The Medicare For All Act of 2017 would establish a national health insurance program called the Universal Medicare Program. Under this legislation, every resident of the United States would receive health insurance through an expanded Medicare program with improved and comprehensive benefits. These benefits include hospital services, primary and preventive services, prescription drugs, mental health and substance abuse treatment services, comprehensive reproductive health services, and dental health, audiology, and vision services.
At the 75th UE National Convention, held in August, delegates reaffirmed UE's long-standing commitment to universal, single-payer healthcare. They also reaffirmed UE’s support for the rights of all those seeking reproductive healthcare and for the right of all workers, regardless of immigration status, to healthcare.
For more information:
- Senator Sanders' Press Release
- Overview of the bill from the nonpartisan, noncorporate People's Policy Project
Also see UE Policy:
UE members took action on September 12 in solidarity with our union family from the General Confederation of Workers (CGT) in France.
UE members from around the country took photos while holding signs stating "Non à la loi travail XXL, solidarité avec les travailleurs français!" (No to the XXL labor law, solidarity with the French workers!). Local 506 members took photos while holding a lunch break rally telling General Electric to keep jobs in Erie.
In France, the CGT organized demonstrations and strikes in protest of proposed changes to their labor laws. These attacks on workers' rights are being pushed in a "fast track" process through their parliament that will give little time for the public to stop their implementation.
France has strong labor laws that provide for standards across a field of work, and these so-called "reforms" aim to roll that back by allowing bargaining at the company level. They would also make it easier to fire workers.
Almost half a million workers took part in the demonstrations and strikes in France, demanding a labor law that will bring social justice and progress, instead of attaches on workers. They were joined by youth refusing a life of precarious work, and retirees demanding a decent retirement.
President Donald Trump is sending public and private signals that he is ready to deal on legislation protecting young undocumented immigrants and won't demand funding for a border wall.
CJA EMERGENCY CALL WITH DIRECT UPDATES FROM ALLIES & MEMBERS AFFECTED BY HARVEY AND IRMA
Hurricanes Harvey and Irma have devastated communities from the Caribbean to the southern United States. Climate Justice Alliance is hosting a call at 8:00pm EST Wednesday evening to hear directly from our members and allies in Houston, Florida, Puerto Rico, and Haiti.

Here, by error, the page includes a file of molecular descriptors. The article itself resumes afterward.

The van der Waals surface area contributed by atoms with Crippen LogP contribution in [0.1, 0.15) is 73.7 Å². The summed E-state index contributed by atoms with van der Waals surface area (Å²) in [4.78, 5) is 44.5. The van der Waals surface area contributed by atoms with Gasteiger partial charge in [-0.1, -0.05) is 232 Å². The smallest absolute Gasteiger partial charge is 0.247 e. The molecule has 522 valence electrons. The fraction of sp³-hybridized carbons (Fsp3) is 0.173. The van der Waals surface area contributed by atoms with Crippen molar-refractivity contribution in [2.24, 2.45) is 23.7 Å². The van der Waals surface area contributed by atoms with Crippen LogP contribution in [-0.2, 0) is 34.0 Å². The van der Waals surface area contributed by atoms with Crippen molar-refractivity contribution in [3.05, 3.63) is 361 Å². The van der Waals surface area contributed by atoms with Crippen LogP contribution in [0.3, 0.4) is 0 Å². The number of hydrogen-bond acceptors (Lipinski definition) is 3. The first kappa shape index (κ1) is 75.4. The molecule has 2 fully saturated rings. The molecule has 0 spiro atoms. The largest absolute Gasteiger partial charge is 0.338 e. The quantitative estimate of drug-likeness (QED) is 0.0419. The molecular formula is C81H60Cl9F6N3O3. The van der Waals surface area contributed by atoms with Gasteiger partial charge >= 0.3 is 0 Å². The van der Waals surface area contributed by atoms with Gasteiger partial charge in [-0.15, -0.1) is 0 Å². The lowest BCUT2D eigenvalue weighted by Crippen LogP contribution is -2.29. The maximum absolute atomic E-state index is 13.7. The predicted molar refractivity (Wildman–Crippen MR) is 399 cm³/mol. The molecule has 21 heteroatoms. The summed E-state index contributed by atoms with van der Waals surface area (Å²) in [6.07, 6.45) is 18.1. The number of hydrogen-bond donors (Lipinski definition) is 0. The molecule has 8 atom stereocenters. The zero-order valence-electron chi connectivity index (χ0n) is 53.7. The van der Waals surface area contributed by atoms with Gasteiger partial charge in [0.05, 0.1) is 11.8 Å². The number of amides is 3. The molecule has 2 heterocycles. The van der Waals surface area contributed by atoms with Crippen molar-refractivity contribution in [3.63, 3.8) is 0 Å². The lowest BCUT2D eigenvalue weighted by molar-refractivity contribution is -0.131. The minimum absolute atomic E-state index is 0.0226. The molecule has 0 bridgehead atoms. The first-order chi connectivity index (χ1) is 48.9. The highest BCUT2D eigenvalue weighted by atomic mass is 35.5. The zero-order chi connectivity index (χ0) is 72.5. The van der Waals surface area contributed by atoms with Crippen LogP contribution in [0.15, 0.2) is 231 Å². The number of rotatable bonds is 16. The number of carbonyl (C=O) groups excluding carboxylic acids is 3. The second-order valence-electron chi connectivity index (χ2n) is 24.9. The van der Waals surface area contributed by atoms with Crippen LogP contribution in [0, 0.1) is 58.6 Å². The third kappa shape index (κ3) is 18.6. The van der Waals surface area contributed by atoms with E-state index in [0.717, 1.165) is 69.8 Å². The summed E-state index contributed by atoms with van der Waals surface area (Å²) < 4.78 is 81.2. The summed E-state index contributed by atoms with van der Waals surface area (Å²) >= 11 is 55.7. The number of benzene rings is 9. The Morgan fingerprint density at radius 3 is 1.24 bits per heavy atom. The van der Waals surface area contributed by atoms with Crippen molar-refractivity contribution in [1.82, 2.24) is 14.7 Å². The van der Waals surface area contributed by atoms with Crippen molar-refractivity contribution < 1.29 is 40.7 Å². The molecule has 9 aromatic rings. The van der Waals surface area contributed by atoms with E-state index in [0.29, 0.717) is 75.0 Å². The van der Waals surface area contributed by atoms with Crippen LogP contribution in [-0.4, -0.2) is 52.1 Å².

Find out ways you can support a frontline response that is inclusive of all communities in the recovery effort. Now is the time for all of us to pull together to advance a Just Transition and rebuild for resilience. JOIN US WEDNESDAY!
This call is open to CJA allies, members, and those seeking to help in a Just Transition recovery. The call is limited to 500 members so REGISTER NOW!
WASHINGTON — President Donald Trump's Department of Homeland Security had planned nationwide raids to target 8,400 undocumented immigrants later this month, according to three law enforcement officials and an internal document that described the plan as "the largest operation of its kind in the history of ICE," an acronym for U.S.
Over 600 members of Locals 506 and 618 turned out on Labor Day to send a strong message to General Electric that they intend to fight to keep jobs in Erie.
The Labor Day rally was co-sponsored by the national pro-worker organization Good Jobs Nation. UE General President Peter Knowlton and Director of Organization Gene Elk both spoke about GE’s outrageous attack on the UE members and the Erie community. Local 506 President Scott Slawson denounced GE’s outrageous greed, noting that GE’s CEO makes more money in a day than UE members make in a year. Local 618 President Janet Grey spoke about the tragedy of one of her former co-workers, who passed away after the last layoff when the company ended his health care. Erie County Executive Kathy Dahlkemper, a former member of Congress, recounted how GE lobbied her office for help securing government funding for GE projects, but has now turned a deaf ear on Erie.
The two UE locals began decision bargaining this week over GE’s announced intention to move close to 600 jobs out of the Erie plant. The UE bargaining committee has been pressing the company for the information that they need to develop proposals to keep international locomotive production and other work in Erie. However, meetings have been largely unproductive. GE has so far failed to provide UE with any information on the work that it proposes to transfer from Erie to vendors. Company representatives claimed that they have not yet identified the vendors and cannot provide UE with the cost information.